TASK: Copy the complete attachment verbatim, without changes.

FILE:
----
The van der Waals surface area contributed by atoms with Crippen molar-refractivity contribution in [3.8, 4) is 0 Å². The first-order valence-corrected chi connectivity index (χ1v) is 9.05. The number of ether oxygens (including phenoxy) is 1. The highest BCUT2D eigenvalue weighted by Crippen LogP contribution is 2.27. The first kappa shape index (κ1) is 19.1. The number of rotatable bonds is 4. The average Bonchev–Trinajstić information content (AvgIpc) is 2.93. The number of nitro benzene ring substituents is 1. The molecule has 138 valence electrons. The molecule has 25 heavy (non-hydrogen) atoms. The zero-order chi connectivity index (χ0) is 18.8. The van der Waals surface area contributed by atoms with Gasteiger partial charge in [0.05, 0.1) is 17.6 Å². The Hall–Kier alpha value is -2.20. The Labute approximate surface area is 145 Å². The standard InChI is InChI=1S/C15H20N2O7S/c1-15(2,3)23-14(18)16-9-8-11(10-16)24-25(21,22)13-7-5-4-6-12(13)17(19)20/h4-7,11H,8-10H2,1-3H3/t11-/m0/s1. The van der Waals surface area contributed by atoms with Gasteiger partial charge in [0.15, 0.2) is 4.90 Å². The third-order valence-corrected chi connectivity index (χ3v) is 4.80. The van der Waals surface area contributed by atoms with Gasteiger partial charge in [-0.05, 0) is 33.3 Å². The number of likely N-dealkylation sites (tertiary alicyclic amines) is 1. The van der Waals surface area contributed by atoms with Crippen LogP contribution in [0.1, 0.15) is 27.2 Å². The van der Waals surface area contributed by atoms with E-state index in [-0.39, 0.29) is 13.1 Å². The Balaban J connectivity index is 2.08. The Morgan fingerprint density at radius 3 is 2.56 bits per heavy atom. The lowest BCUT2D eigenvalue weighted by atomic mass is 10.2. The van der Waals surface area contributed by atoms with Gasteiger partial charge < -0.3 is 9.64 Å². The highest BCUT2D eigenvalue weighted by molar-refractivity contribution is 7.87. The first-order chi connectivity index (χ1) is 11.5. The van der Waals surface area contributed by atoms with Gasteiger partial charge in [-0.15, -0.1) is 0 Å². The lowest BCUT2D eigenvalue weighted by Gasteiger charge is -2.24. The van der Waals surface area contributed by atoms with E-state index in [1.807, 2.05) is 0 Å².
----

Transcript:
The van der Waals surface area contributed by atoms with Crippen molar-refractivity contribution in [3.8, 4) is 0 Å². The first-order valence-corrected chi connectivity index (χ1v) is 9.05. The number of ether oxygens (including phenoxy) is 1. The highest BCUT2D eigenvalue weighted by Crippen LogP contribution is 2.27. The first kappa shape index (κ1) is 19.1. The number of rotatable bonds is 4. The average Bonchev–Trinajstić information content (AvgIpc) is 2.93. The number of nitro benzene ring substituents is 1. The molecule has 138 valence electrons. The molecule has 25 heavy (non-hydrogen) atoms. The zero-order chi connectivity index (χ0) is 18.8. The van der Waals surface area contributed by atoms with Gasteiger partial charge in [0.05, 0.1) is 17.6 Å². The Hall–Kier alpha value is -2.20. The Labute approximate surface area is 145 Å². The standard InChI is InChI=1S/C15H20N2O7S/c1-15(2,3)23-14(18)16-9-8-11(10-16)24-25(21,22)13-7-5-4-6-12(13)17(19)20/h4-7,11H,8-10H2,1-3H3/t11-/m0/s1. The van der Waals surface area contributed by atoms with Gasteiger partial charge in [0.15, 0.2) is 4.90 Å². The third-order valence-corrected chi connectivity index (χ3v) is 4.80. The van der Waals surface area contributed by atoms with Gasteiger partial charge in [-0.05, 0) is 33.3 Å². The number of likely N-dealkylation sites (tertiary alicyclic amines) is 1. The van der Waals surface area contributed by atoms with Crippen LogP contribution in [0.1, 0.15) is 27.2 Å². The van der Waals surface area contributed by atoms with E-state index in [-0.39, 0.29) is 13.1 Å². The Balaban J connectivity index is 2.08. The Morgan fingerprint density at radius 3 is 2.56 bits per heavy atom. The lowest BCUT2D eigenvalue weighted by atomic mass is 10.2. The van der Waals surface area contributed by atoms with Gasteiger partial charge < -0.3 is 9.64 Å². The highest BCUT2D eigenvalue weighted by molar-refractivity contribution is 7.87. The first-order chi connectivity index (χ1) is 11.5. The van der Waals surface area contributed by atoms with Gasteiger partial charge in [-0.15, -0.1) is 0 Å². The lowest BCUT2D eigenvalue weighted by Gasteiger charge is -2.24. The van der Waals surface area contributed by atoms with E-state index in [1.807, 2.05) is 0 Å².